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 Post subject: Re: Oskar does it again! The Irreversible Cube
PostPosted: Thu Feb 21, 2013 4:49 pm 
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What I love most about this is the extreme difficulty vs extreme *apparent* simplicity: this will be a lot harder to solve than the 3x3x3, even though it looks a lot easier. It is utterly misleading, and I think that's what makes the best puzzles, and made the 3x3x3 itself so popular. This should definitely be mass produced! :wink:

Another thing I just realized is that all solving algorithms are based on a binary tree: after each clockwise quarter turn about one axis, there are only 2 possible moves, i.e., a clockwise quarter turn about either of the other 2 axes. So every turn is a binary decision leading to another binary decision. I love it!

This is the BEST, most perfect puzzle ever!!!

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Last edited by KelvinS on Thu Feb 21, 2013 5:06 pm, edited 8 times in total.

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 Post subject: Re: Oskar does it again! The Irreversible Cube
PostPosted: Thu Feb 21, 2013 4:57 pm 
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This puzzle is a very exciting variant, I love this puzzle! Now the question becomes how well would this type of mechanism translate to a 3x3x3? ( chills flow down the spine if this can happen)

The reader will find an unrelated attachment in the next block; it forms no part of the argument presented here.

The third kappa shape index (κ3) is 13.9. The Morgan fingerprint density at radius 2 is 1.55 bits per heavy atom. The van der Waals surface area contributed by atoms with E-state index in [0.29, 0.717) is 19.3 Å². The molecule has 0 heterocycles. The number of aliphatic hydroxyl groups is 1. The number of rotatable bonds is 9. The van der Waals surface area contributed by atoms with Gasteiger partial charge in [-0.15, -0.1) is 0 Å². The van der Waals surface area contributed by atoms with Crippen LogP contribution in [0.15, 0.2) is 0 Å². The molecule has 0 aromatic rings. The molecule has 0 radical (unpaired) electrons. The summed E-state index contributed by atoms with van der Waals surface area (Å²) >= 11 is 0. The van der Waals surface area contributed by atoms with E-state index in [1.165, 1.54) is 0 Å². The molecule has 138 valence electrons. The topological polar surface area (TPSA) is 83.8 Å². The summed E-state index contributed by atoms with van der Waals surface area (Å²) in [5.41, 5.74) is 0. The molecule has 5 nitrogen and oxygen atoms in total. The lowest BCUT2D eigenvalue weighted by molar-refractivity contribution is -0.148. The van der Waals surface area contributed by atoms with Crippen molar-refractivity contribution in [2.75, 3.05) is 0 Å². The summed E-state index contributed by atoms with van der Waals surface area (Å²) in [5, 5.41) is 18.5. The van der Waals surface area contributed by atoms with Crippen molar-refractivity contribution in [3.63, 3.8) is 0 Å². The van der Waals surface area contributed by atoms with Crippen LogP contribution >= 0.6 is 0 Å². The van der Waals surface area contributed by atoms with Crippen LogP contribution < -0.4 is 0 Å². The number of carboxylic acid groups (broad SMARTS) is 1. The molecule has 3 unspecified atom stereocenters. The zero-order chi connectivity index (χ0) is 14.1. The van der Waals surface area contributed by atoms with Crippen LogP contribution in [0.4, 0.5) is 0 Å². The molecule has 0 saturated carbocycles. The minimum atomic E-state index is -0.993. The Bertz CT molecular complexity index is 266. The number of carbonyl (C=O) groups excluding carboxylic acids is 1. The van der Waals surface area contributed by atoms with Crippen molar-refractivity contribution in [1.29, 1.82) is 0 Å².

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 Post subject: Re: Oskar does it again! The Irreversible Cube
PostPosted: Thu Feb 21, 2013 5:12 pm 
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I also love how this puzzle could create huge stress/tension - just one accidental bad turn and ... bugger!!! :lol:

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 Post subject: Re: Oskar does it again! The Irreversible Cube
PostPosted: Thu Feb 21, 2013 5:23 pm 
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This is certainly a very interesting puzzle, but a few things would need to happen for it to go into mass production. First a physical prototype needs to be made which works well, which isn't a done deal, and second and more importantly it needs to be something which is super compelling to the general public. My guess is that it simply isn't obvious enough what makes this one interesting when you look at it sitting in a box for people to impulse buy it. Unlike, say, the gear cube, whose concept 'A Rubik's Cube with gears' is both trivial to see and understand and it looks quite interesting.


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 Post subject: Re: Oskar does it again! The Irreversible Cube
PostPosted: Thu Feb 21, 2013 5:34 pm 
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Bram wrote:
My guess is that it simply isn't obvious enough what makes this one interesting when you look at it sitting in a box for people to impulse buy it.
Nothing that a bit of creative marketing with social media couldn't fix! :wink:

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 Post subject: Re: Oskar does it again! The Irreversible Cube
PostPosted: Thu Feb 21, 2013 5:58 pm